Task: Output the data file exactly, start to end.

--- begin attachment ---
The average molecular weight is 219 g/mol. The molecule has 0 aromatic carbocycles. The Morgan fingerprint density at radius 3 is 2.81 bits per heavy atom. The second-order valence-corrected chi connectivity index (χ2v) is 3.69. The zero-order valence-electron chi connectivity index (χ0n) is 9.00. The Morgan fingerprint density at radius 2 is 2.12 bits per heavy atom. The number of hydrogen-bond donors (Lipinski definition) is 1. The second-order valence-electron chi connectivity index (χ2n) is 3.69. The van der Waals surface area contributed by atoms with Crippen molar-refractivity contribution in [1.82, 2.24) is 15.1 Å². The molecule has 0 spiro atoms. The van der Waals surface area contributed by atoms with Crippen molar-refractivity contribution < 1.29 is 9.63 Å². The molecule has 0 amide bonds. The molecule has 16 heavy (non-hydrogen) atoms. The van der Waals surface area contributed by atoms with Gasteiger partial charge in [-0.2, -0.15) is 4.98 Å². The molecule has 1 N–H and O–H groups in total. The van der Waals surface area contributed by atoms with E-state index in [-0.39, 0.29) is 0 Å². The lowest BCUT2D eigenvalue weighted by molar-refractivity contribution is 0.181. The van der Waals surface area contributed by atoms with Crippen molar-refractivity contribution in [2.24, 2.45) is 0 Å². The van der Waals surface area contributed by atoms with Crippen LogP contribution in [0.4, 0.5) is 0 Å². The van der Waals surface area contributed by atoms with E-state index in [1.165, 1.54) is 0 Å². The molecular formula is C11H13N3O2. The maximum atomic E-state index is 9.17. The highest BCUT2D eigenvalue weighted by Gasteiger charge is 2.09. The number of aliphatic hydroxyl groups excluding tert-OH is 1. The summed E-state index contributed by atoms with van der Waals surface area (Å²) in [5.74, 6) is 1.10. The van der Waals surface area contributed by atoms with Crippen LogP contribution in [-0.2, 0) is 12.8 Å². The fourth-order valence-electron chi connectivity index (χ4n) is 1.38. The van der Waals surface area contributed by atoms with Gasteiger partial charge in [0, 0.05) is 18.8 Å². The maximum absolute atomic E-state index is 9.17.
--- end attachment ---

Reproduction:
The average molecular weight is 219 g/mol. The molecule has 0 aromatic carbocycles. The Morgan fingerprint density at radius 3 is 2.81 bits per heavy atom. The second-order valence-corrected chi connectivity index (χ2v) is 3.69. The zero-order valence-electron chi connectivity index (χ0n) is 9.00. The Morgan fingerprint density at radius 2 is 2.12 bits per heavy atom. The number of hydrogen-bond donors (Lipinski definition) is 1. The second-order valence-electron chi connectivity index (χ2n) is 3.69. The van der Waals surface area contributed by atoms with Crippen molar-refractivity contribution in [1.82, 2.24) is 15.1 Å². The molecule has 0 spiro atoms. The van der Waals surface area contributed by atoms with Crippen molar-refractivity contribution < 1.29 is 9.63 Å². The molecule has 0 amide bonds. The molecule has 16 heavy (non-hydrogen) atoms. The van der Waals surface area contributed by atoms with Gasteiger partial charge in [-0.2, -0.15) is 4.98 Å². The molecule has 1 N–H and O–H groups in total. The van der Waals surface area contributed by atoms with E-state index in [-0.39, 0.29) is 0 Å². The lowest BCUT2D eigenvalue weighted by molar-refractivity contribution is 0.181. The van der Waals surface area contributed by atoms with Crippen molar-refractivity contribution in [2.24, 2.45) is 0 Å². The van der Waals surface area contributed by atoms with Crippen LogP contribution in [0.4, 0.5) is 0 Å². The van der Waals surface area contributed by atoms with E-state index in [1.165, 1.54) is 0 Å². The molecular formula is C11H13N3O2. The maximum atomic E-state index is 9.17. The highest BCUT2D eigenvalue weighted by Gasteiger charge is 2.09. The number of aliphatic hydroxyl groups excluding tert-OH is 1. The summed E-state index contributed by atoms with van der Waals surface area (Å²) in [5.74, 6) is 1.10. The van der Waals surface area contributed by atoms with Crippen LogP contribution in [-0.2, 0) is 12.8 Å². The fourth-order valence-electron chi connectivity index (χ4n) is 1.38. The van der Waals surface area contributed by atoms with Gasteiger partial charge in [0, 0.05) is 18.8 Å². The maximum absolute atomic E-state index is 9.17.